Well before Don Herbert hit the airwaves in 1951, Richard Feynman had his own Mr. Wizard—his father. In a charming interview, available on the Web, Feynman describes how his father would read to him from the Encyclopædia Britannica—not merely reading, but questioning and engaging:
Everything we'd read would be translated, as best we could, into some reality, so that I learned to do that, that everything I'd read I'd try to figure out what it really means, what it's really saying, by translating.
He goes on to describe some experiments with a wagon and ball, illustrating the magic of inertia, that Mr. Wizard might well have used. Feynman concludes the interview by saying, that's the way I was educated by my father, with that kind of examples and discussions—no pressure, just lovely, interesting discussion.
Fathers and mothers who'd like to help their kids stay curious, and maybe take a shot at raising a new Richard Feynman, should watch Mr. Wizard too!
Frank Wilczek is the Herman Feshbach Professor of Physics at the Massachusetts Institute of Technology in Cambridge.
References:1. D. Herbert, Mr. Wizard's Supermarket Science, Random House, New York (1980).
2. For more on the fascinating story of Frank Baum and his books, see M. Gardner, R. B. Nye, The Wizard of Oz and Who He Was, Michigan State U. Press, East Lansing (1957, rev. ed. 1994).
3. The video interview is at [LINK]. Related material appears in R. Feynman, The Pleasure of Finding Things Out: The Best Short Works of Richard P. Feynman, Perseus, Cambridge, MA (1999).
4. DVDs of many episodes of Watch Mr. Wizard, and other Mr. Wizard material, are available at [LINK].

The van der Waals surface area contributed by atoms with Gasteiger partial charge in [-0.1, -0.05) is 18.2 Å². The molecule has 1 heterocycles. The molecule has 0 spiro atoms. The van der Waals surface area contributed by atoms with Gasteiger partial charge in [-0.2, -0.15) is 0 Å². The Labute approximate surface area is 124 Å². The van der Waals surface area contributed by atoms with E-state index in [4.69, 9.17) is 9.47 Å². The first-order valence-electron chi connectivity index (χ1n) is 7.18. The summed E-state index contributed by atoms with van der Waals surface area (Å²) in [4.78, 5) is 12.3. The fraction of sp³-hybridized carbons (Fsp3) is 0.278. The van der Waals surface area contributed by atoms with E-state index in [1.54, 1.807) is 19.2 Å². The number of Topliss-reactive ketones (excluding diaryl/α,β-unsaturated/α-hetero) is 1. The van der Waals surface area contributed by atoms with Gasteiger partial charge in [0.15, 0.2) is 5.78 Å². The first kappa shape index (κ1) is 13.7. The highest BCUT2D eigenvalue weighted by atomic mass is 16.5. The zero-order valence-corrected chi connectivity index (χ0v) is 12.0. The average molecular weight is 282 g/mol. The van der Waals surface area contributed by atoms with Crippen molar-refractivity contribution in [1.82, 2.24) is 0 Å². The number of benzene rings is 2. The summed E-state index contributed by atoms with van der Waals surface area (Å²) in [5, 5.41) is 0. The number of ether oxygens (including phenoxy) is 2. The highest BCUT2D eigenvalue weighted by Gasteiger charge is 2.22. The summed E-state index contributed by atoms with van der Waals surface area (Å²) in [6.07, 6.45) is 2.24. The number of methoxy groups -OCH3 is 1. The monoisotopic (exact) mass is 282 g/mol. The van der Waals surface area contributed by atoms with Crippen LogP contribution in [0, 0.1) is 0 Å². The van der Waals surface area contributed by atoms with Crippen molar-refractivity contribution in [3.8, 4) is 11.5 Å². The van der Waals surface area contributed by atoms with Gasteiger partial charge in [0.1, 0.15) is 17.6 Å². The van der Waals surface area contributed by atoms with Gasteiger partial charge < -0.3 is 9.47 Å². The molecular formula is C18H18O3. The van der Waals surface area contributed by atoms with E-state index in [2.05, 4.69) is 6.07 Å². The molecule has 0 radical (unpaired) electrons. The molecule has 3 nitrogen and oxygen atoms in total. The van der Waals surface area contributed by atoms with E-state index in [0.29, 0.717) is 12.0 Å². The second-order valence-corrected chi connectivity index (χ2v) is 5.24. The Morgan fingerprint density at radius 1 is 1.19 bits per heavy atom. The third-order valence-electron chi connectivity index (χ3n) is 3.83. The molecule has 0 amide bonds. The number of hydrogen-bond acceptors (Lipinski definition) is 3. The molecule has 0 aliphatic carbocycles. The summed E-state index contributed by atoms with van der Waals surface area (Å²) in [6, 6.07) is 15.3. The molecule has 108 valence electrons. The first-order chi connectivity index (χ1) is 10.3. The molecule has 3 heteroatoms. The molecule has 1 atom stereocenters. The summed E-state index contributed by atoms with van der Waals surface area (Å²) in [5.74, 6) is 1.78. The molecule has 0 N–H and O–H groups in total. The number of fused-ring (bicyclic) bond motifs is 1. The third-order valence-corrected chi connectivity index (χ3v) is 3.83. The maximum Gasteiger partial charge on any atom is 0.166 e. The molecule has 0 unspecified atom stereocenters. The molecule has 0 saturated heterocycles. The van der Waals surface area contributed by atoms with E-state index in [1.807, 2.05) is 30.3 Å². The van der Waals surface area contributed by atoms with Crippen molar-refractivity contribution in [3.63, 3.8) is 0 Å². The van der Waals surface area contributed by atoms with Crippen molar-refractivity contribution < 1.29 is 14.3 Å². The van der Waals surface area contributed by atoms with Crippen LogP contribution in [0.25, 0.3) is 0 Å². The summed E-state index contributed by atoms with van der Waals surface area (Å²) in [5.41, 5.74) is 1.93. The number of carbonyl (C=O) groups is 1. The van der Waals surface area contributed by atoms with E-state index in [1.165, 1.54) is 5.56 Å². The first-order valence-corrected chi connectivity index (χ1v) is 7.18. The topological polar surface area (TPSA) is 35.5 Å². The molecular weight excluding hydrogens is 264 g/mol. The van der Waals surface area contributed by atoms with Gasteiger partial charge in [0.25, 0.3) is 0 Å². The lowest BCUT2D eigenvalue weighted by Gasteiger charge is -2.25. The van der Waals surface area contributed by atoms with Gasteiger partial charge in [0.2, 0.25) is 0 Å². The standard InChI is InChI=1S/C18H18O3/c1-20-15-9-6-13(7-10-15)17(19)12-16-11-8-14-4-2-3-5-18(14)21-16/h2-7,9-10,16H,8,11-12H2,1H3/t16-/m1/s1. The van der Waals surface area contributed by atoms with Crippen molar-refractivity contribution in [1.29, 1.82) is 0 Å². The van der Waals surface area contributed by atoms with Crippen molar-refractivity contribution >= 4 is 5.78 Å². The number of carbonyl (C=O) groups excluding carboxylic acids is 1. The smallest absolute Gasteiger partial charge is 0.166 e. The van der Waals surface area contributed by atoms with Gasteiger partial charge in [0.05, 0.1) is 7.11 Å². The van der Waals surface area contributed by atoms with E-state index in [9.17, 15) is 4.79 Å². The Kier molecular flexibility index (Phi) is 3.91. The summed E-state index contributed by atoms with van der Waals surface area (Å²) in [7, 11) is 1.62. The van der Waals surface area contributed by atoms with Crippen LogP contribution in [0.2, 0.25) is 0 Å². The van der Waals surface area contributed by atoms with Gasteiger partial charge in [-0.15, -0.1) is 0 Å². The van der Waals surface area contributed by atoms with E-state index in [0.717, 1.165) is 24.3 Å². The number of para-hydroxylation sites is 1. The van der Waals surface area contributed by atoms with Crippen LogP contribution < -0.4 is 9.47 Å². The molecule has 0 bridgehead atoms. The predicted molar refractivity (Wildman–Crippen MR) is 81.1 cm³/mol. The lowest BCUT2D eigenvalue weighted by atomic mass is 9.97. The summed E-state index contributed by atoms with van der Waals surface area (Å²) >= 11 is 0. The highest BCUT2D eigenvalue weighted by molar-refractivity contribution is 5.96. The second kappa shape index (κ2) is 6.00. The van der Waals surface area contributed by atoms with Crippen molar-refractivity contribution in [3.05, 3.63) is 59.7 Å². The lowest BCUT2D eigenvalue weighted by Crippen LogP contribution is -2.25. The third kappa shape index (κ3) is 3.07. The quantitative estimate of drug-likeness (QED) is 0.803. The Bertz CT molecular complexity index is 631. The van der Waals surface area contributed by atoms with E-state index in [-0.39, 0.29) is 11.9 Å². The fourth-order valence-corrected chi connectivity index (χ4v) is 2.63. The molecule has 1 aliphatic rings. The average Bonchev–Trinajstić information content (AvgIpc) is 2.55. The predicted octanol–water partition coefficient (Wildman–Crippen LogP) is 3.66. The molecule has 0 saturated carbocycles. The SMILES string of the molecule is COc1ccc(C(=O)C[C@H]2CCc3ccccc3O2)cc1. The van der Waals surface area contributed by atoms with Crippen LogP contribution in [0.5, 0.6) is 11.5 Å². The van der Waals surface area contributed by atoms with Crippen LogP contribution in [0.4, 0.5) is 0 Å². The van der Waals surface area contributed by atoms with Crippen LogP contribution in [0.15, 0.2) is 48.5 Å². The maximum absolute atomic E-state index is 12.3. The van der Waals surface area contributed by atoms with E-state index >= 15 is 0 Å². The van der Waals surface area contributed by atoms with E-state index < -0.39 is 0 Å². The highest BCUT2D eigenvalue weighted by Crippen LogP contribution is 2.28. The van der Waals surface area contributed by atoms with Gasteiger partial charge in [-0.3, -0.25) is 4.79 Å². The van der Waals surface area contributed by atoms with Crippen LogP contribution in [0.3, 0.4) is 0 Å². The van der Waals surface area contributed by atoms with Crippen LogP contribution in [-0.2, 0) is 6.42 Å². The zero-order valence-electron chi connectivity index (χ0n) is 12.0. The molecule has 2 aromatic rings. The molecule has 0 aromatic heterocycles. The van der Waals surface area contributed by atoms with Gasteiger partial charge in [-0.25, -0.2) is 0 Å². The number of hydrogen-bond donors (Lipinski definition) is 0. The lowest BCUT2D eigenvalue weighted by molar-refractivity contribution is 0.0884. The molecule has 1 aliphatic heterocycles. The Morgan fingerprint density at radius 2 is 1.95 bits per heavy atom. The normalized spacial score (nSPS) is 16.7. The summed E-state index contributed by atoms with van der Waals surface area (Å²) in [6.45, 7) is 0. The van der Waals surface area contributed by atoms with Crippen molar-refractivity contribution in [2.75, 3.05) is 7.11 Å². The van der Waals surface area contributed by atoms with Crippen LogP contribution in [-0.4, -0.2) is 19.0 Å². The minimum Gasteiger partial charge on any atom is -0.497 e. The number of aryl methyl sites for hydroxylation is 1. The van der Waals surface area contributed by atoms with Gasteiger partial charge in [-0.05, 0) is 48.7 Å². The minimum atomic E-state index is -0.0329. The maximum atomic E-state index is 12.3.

I'm grateful to Frank Wilczek for the enjoyable Reference Frame story about Don "Mr. Wizard" Herbert (PHYSICS TODAY, January 2008, page 8). I was born in 1951, and I remember watching Mr. Wizard from my earliest years. My mother is far from a science person, but she somehow knew that watching his show was a good thing for me.
Don Herbert helped make Wilczek into an acclaimed physicist and physics writer and me into a high-school physics teacher. During 34 years of teaching, I have helped numerous students learn the value and joy of scientific curiosity, thanks in part to Mr. Wizard.
Thank you for the item on Don Herbert, TV's Mr. Wizard. His science of everyday things never ceased to hold my childhood attention and was a major influence that eventually led me to a career in engineering. When his show was about to be canceled in the late 1950s, I asked my father to help me write a letter of protest to the network. I was elated when we read in the newspaper that the show was to be renewed the following year.
It would be hard to single out my favorite episode, though I do remember the toy steam engine that ran while it was all frosty and obviously quite cold. The challenge, to figure out what was going on, was a simple but very effective lesson in thermodynamics. We learned at the end of the show that the steam engine's boiler had been filled with freon that was boiling off and driving the engine.
Thank you, Mr. Wizard, for many an enjoyable, informative, and challenging program.
White Plains, New York
Frank Wilczek's references to greater and lesser wizards are true with respect to the Wizard of Oz, a prototype of tricksters who fits the first definition of a wizard. As a grandmother, retired librarian, and fan of the Harry Potter books, I differ with Wilczek's assessment that fictional conceptions like Harry Potter "tend to legitimize intellectual passivity and wishful thinking."
In the books, J. K. Rowling's protagonists must think how to use their skills—albeit magic ones—to solve a series of problems, some of them life threatening. True, wishful thinking has sometimes helped them, but they are actively seeking answers. They have solved problems with the best available information and sought additional information to help as well.
Potter's being a wizard is different than Don Herbert's; I agree Herbert was a real-world wizard without peers. Herbert's magic was twofold: He was not only a scientist but a skilled instructor. His wizardry opened worlds.
Mohegan Lake, New York
Mr. Wizard...missed mentor
Popularization of science